The impact of the coronavirus has turned many sectors of the commercial property industry on its head. With all challenges come opportunities and acquisitions, sale and lease back arrangements and equity funding are more relevant now than ever. With the current market conditions there are now some areas where additional focus needs to be given to ensure the advice given and capex costings remain relevant. I have set out some of the areas that current day Technical Due Diligence needs to be alert to and the importance of awareness from building surveyors and MEP consultants.

Capex upgrades: Older multi let buildings are going to require upgrades to allow them to fulfil occupier requirements. Reducing contact points, improving air filtration and increasing circulation space within communal areas are all key areas to upgrade. Purchaser intentions need to be established before providing budget costings.

Capex strategy: While maintenance and repairs to the building fabric will remain necessary, during challenging times there is an increased adoption of a more essential strategy to such works. Stretching out repairs and replacement works is quite common. Capex forecasts will therefore need to reflect the intended approach.

Defect diagnosis: In adopting an essential approach to maintenance, it is more important than ever that any existing defects are correctly diagnosed to allow the most cost-effective repair can be carried out. This could mean the difference between undertaking an isolated roof repair rather than full replacement. Making the correct diagnosis could greatly influence costs and potentially impact the decision to proceed with a purchase or receiving funding.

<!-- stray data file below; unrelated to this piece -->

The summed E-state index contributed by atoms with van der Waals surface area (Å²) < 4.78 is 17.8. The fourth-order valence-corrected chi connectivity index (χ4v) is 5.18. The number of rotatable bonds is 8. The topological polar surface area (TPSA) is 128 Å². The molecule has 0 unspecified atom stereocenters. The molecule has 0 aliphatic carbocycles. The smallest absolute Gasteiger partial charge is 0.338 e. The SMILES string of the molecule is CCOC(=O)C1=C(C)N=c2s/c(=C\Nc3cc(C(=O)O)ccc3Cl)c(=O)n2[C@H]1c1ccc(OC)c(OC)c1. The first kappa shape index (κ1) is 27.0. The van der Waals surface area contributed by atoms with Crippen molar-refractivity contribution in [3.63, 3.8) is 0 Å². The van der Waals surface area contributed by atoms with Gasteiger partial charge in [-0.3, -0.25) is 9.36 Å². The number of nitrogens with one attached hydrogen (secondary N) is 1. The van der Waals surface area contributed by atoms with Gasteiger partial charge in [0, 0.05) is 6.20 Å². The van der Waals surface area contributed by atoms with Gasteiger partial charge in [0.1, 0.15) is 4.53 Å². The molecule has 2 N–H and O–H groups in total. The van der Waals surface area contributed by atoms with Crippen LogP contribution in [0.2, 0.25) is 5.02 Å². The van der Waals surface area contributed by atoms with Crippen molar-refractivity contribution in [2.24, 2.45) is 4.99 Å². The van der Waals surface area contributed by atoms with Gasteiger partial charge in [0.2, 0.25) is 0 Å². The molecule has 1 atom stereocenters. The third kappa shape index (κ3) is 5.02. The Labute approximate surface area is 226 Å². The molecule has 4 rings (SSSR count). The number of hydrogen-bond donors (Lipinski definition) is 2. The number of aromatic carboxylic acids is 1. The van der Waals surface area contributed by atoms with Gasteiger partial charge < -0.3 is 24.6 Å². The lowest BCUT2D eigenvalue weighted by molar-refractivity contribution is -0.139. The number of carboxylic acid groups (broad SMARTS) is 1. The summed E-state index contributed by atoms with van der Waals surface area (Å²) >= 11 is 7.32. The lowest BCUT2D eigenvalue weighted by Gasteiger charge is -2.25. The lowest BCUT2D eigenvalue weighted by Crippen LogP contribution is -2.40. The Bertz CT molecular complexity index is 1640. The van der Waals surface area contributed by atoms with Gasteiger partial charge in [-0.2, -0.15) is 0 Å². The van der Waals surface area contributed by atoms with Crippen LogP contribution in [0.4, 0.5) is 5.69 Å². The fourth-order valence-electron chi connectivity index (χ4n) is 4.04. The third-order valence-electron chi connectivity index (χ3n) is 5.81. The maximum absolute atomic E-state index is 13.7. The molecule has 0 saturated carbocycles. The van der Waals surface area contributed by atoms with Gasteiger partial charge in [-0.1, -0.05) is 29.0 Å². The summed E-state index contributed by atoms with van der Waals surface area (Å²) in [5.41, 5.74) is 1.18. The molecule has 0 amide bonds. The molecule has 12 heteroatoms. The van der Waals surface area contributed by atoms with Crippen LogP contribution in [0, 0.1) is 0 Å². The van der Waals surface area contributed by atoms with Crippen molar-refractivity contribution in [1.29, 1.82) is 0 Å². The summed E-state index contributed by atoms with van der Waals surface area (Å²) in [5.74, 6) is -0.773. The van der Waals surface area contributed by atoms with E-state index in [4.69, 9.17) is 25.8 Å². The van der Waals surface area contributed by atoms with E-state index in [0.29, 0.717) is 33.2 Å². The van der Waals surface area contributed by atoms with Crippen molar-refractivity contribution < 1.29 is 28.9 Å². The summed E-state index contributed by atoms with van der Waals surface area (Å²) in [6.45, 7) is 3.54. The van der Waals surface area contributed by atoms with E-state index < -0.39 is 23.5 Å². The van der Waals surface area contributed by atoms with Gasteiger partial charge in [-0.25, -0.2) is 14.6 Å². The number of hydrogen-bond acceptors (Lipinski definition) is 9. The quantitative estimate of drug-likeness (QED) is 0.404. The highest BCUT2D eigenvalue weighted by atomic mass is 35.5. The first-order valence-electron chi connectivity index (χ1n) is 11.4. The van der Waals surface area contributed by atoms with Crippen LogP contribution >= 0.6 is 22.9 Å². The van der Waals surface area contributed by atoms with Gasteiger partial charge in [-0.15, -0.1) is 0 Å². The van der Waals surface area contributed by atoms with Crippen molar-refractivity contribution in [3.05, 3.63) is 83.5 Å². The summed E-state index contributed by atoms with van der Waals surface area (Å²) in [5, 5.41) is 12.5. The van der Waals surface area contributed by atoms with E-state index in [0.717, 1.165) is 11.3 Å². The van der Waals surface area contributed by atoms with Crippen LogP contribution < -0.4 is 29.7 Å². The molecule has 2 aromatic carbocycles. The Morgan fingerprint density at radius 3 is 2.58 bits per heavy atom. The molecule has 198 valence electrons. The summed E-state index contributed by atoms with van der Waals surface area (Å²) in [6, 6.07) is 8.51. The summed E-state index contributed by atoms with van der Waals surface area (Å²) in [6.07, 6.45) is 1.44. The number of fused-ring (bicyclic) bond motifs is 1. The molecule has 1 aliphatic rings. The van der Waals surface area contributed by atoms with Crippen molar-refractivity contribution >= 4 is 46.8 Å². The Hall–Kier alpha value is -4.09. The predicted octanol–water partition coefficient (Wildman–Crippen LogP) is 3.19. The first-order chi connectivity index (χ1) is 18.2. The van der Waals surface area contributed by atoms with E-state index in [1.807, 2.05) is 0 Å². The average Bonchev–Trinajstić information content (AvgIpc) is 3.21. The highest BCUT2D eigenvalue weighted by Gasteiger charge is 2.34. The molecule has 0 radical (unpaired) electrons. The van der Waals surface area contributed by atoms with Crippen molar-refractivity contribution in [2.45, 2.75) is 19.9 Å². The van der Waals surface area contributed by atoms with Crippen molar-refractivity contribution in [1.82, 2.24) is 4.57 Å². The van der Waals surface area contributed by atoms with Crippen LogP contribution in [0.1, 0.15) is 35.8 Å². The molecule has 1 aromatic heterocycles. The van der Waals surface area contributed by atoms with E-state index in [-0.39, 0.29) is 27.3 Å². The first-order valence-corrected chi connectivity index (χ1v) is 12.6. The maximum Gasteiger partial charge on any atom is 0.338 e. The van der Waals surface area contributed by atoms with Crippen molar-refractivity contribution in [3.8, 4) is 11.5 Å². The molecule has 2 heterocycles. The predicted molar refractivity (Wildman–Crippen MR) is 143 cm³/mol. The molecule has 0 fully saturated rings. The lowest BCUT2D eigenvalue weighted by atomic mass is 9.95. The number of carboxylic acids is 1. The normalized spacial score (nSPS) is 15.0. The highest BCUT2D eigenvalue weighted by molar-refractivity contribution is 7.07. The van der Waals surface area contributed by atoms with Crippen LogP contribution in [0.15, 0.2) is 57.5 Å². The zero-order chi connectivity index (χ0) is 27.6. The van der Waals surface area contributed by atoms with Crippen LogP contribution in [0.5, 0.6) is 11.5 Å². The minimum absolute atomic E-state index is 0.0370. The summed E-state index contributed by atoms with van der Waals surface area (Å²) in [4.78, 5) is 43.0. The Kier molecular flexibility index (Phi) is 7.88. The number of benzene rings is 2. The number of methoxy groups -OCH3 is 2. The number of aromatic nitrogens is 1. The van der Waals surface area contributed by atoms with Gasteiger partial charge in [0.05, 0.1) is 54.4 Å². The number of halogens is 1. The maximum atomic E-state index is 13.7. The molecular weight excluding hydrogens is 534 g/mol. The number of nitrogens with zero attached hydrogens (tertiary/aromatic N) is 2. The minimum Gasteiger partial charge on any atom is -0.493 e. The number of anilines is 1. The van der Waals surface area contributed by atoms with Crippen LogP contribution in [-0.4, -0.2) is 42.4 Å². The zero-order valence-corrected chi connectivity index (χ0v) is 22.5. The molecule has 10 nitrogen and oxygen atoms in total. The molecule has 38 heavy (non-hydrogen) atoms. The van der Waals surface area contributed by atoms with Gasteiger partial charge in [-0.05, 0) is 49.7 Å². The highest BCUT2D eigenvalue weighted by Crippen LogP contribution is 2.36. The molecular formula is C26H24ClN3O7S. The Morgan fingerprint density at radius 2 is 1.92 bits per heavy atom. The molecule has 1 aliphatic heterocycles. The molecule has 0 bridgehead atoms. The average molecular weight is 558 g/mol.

MEP documentation: With a higher likelihood of struggling companies reducing their operation costs, there is an increased need to ensure that plant is being properly maintained and remains fully operational. Increased focus and resource will be needed from MEP engineers and a less optimistic approach adopted if evidence of previous work can’t be provided.

Tenant responsibilities: There is an increased risk of challenged businesses folding leaving their premises in a fitted out or dilapidated state. Equally more solvent companies may simply fail to fulfil their dilapidation responsibilities including failure to pay a settlement. With this in mind, clients may find it useful to understand potential risk by having surveyors provide a forecast of dilapidation liabilities.

Extra vigilance: When inspecting properties, surveyors often have the luxury of being granted access to all areas, speaking to various staff and being able to see buildings in operation. This insight can be very useful and this is especially relevant now when tenants and occupiers may be adapting how they use buildings and or space due to varying market conditions. For example a struggling business may be subletting space without approval, or a thriving industrial premises may be needing to store additional products or materials and as a result may be doing so in an unsuitable area that has insufficient structural strength or lacks fire protection. Being aware of potential issues and understanding the background of the use and occupants means useful information can be obtained and fed back.

Ben Woodcock

Founding Director, BWC Consulting Limited

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